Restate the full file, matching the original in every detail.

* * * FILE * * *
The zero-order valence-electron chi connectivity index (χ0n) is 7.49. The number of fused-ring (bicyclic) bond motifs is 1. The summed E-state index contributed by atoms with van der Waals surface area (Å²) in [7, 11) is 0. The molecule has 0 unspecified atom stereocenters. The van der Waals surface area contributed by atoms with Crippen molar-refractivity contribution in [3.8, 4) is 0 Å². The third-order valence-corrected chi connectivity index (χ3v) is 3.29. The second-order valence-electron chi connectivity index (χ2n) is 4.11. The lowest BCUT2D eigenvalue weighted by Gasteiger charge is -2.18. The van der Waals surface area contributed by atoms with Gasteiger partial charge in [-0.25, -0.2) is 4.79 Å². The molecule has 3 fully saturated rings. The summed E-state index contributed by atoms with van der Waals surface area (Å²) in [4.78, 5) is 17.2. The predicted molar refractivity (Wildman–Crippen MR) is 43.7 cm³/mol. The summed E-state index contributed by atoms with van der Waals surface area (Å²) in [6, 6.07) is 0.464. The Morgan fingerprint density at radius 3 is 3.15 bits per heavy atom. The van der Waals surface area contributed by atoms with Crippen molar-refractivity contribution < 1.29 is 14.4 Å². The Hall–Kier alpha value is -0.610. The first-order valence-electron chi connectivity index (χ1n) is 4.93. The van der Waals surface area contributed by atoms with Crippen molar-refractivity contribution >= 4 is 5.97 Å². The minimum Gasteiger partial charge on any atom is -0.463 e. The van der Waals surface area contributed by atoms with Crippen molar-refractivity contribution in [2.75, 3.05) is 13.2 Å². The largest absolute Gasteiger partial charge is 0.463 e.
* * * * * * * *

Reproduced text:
The zero-order valence-electron chi connectivity index (χ0n) is 7.49. The number of fused-ring (bicyclic) bond motifs is 1. The summed E-state index contributed by atoms with van der Waals surface area (Å²) in [7, 11) is 0. The molecule has 0 unspecified atom stereocenters. The van der Waals surface area contributed by atoms with Crippen molar-refractivity contribution in [3.8, 4) is 0 Å². The third-order valence-corrected chi connectivity index (χ3v) is 3.29. The second-order valence-electron chi connectivity index (χ2n) is 4.11. The lowest BCUT2D eigenvalue weighted by Gasteiger charge is -2.18. The van der Waals surface area contributed by atoms with Gasteiger partial charge in [-0.25, -0.2) is 4.79 Å². The molecule has 3 fully saturated rings. The summed E-state index contributed by atoms with van der Waals surface area (Å²) in [4.78, 5) is 17.2. The predicted molar refractivity (Wildman–Crippen MR) is 43.7 cm³/mol. The summed E-state index contributed by atoms with van der Waals surface area (Å²) in [6, 6.07) is 0.464. The Morgan fingerprint density at radius 3 is 3.15 bits per heavy atom. The van der Waals surface area contributed by atoms with Crippen molar-refractivity contribution < 1.29 is 14.4 Å². The Hall–Kier alpha value is -0.610. The first-order valence-electron chi connectivity index (χ1n) is 4.93. The van der Waals surface area contributed by atoms with Crippen molar-refractivity contribution >= 4 is 5.97 Å². The minimum Gasteiger partial charge on any atom is -0.463 e. The van der Waals surface area contributed by atoms with Crippen molar-refractivity contribution in [2.75, 3.05) is 13.2 Å². The largest absolute Gasteiger partial charge is 0.463 e.